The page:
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EIB helping Jordan meet water challenges

Bank recently signed cooperation agreement with Planning Ministry

By Mohammad Ghazal - Dec 27,2017 - Last updated at Dec 27,2017

Flavia Palanza

AMMAN — Work is under way on a technical assistance scheme supported by the European Investment Bank (EIB) to increase the effectiveness, quality and sustainability of a project to enhance the Deir Alla and Al Karameh water supply and sanitation, according to Flavia Palanza, director of neighbouring countries at the EIB.

The EIB has recently signed a cooperation agreement with the Ministry of Planning and International Cooperation to provide a grant of up to 500, 000 euros for the provision of advisory and technical assistance to the project. The assistance aims at increasing the effectiveness, quality and sustainability of the project and enhancing its future developmental impact. The grant will be used to prepare the full technical, environmental, financial and economic study assessing feasibility of the project, she said in a recent e-mail interview with The Jordan Times.

The technical assistance started in October 2017 and is expected to end in mid-2018. The outcome of the EIB support will be a feasibility study with option identification and preliminary design for an upgrade of the water supply system as well as for a wastewater collection and treatment system. Depending on the outcome of the study, the following step will be discussing with the Jordanian government scenarios for financing the project, she added.

The population of Deir Alla and Al Karameh districts is currently around 85,000, including more than 6,000 refugees, and is expected to increase to 88,000 by 2035.

In these districts, water is supplied by a water purification plant using groundwater in Deir Alla. In Deir Alla, the existing water supply system was constructed in 1971 and is relatively old and in bad condition.  Furthermore, there is no piped sewerage system, with sewage being collected in leaky cesspits and septic tanks, Palanza noted. 

The technical assistance will prepare a technical and economic feasibility study for the upgrading of the water supply system and for the provision of a wastewater collection and treatment system to serve the population’s needs up to the year 2045, Palanza added.

"In doing so, it will explore possibilities to improve pressure management in the water supply system to reduce pipe leakages and minimise energy consumption. The feasibility study will also identify the best solution for a wastewater collection and treatment system in these districts," she said.

It will introduce an analysis on the demand and possibilities of reusing treated effluent and sludge, and it will consider climate resilience aspects in the project preparations. It will also assess the environmental and social impact of the project. 

The project will reduce ground water pollution in the Jordan valley, optimise the energy consumption for water supply, wastewater collection and treatment and improve the water supply security, and thus enhance the economic situation for agriculture and tourism. Ultimately, the project will improve the health and environmental situation of the people living in the area, Palanza said.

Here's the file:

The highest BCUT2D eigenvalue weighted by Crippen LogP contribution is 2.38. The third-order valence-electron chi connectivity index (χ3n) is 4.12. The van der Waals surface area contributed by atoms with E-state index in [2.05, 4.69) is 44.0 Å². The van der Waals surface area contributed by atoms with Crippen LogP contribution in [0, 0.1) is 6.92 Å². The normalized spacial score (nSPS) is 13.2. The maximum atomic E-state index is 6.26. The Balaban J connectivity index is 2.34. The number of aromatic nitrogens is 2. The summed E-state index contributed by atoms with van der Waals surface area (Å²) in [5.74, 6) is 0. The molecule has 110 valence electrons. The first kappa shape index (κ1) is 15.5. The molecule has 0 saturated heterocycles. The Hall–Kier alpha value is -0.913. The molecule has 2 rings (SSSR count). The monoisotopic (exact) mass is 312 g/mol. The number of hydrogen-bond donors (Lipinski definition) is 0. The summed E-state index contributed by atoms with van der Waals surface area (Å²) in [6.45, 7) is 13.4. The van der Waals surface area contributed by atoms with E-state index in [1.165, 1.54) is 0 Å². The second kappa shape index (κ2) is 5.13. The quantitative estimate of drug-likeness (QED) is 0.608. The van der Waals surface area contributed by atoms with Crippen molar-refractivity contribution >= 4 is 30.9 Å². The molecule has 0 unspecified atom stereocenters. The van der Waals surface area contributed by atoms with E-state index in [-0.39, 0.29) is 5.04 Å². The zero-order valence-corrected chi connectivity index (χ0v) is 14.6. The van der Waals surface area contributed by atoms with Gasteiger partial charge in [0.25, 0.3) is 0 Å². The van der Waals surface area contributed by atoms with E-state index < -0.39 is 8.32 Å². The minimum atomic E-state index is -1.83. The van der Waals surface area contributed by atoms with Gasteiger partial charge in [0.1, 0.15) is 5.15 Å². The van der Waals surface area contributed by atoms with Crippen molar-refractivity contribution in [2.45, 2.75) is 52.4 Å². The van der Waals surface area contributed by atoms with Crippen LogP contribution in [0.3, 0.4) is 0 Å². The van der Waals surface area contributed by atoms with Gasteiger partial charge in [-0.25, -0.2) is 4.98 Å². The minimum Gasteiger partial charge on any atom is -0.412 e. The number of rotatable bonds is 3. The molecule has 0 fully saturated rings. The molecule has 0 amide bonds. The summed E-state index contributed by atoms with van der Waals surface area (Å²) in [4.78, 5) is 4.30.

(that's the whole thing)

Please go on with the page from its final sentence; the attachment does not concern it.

The project is supported by the Mediterranean Hot Spots Investment Programme (MeHSIP), funded by the European Union and managed by the EIB. It provides direct technical advice and support to promoters for the preparation of investment projects in the water and environmental sectors of the Southern Mediterranean Countries. 

The MeHSIP Steering Committee ensures that all selected projects are in line with the regional plans as well as the EU objectives. The committee brings together key stakeholder institutions including the European Commission, the Union for the Mediterranean, the EIB as well as the United Nations Environmental Programme — Mediterranean Action Plan. 

Palanza stressed that the EIB has been a "longstanding partner" of Jordan for more than 40 years. 

"Being the leading financier of water projects in the world, with almost 64 billion euros for some 1, 400 projects, we understand the importance of the water sector in the country. Jordan is ranked the fourth driest country in the world. Jordan’s climate is arid and semi-arid with short winters and long dry summers. Being fully aware of the challenges, the EIB has supported and financed several projects to secure clean water supply and management," she said.

Currently, the EIB is also working on the Wadi Al Arab Water System II project. In line with Jordan’s National Water Strategy, Wadi Al Arab Water System II will improve potable water for the growing population in the Northern Governorates of Irbid, Ajloun, Jerash and Mafraq. 

Demand for potable water in this area has significantly increased with the large number of Syrian refugees in the area. The EIB provided $54 million for the project which is financed in partnership with the Agence Française de Développement (AFD) and the European Union Neighbourhood Investment Facility , she said.

The project will support treating and conveying 30 million cubic metres a year of fresh water from the King Abdullah Canal (KAC) — in the Northern Jordan Valley — to the Zabda Reservoir which serves the Northern Governorate of Irbid — the second largest by population of Jordan’s 12 governorates located 80 km north of Amman, Palanza noted.  

The EIB finance is used to build a raw water intake from the KAC, a new water treatment plant, pumping stations, and a 25.6 km transmission pipeline to convey the treated water from the water treatment plant to the Zabda Reservoir.

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